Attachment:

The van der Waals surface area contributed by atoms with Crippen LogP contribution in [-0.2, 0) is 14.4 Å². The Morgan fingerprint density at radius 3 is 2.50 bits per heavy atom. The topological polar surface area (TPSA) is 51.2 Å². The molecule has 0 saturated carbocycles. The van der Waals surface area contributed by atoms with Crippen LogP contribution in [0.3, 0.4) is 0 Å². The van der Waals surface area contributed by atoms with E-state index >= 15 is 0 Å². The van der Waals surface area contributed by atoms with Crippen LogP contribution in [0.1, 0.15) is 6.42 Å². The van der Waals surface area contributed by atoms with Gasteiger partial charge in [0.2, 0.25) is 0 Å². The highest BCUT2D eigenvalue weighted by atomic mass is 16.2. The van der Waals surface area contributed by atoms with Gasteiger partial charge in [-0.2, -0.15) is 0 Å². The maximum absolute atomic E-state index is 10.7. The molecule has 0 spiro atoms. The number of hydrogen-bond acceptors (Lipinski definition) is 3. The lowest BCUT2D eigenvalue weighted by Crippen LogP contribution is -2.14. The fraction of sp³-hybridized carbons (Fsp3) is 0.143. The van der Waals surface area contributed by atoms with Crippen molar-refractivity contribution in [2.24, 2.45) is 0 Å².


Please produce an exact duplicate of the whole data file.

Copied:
The van der Waals surface area contributed by atoms with Crippen LogP contribution in [-0.2, 0) is 14.4 Å². The Morgan fingerprint density at radius 3 is 2.50 bits per heavy atom. The topological polar surface area (TPSA) is 51.2 Å². The molecule has 0 saturated carbocycles. The van der Waals surface area contributed by atoms with Crippen LogP contribution in [0.3, 0.4) is 0 Å². The van der Waals surface area contributed by atoms with E-state index >= 15 is 0 Å². The van der Waals surface area contributed by atoms with Crippen LogP contribution in [0.1, 0.15) is 6.42 Å². The van der Waals surface area contributed by atoms with Gasteiger partial charge in [0.2, 0.25) is 0 Å². The highest BCUT2D eigenvalue weighted by atomic mass is 16.2. The van der Waals surface area contributed by atoms with Gasteiger partial charge in [-0.2, -0.15) is 0 Å². The maximum absolute atomic E-state index is 10.7. The molecule has 0 spiro atoms. The number of hydrogen-bond acceptors (Lipinski definition) is 3. The lowest BCUT2D eigenvalue weighted by Crippen LogP contribution is -2.14. The fraction of sp³-hybridized carbons (Fsp3) is 0.143. The van der Waals surface area contributed by atoms with Crippen molar-refractivity contribution in [2.24, 2.45) is 0 Å².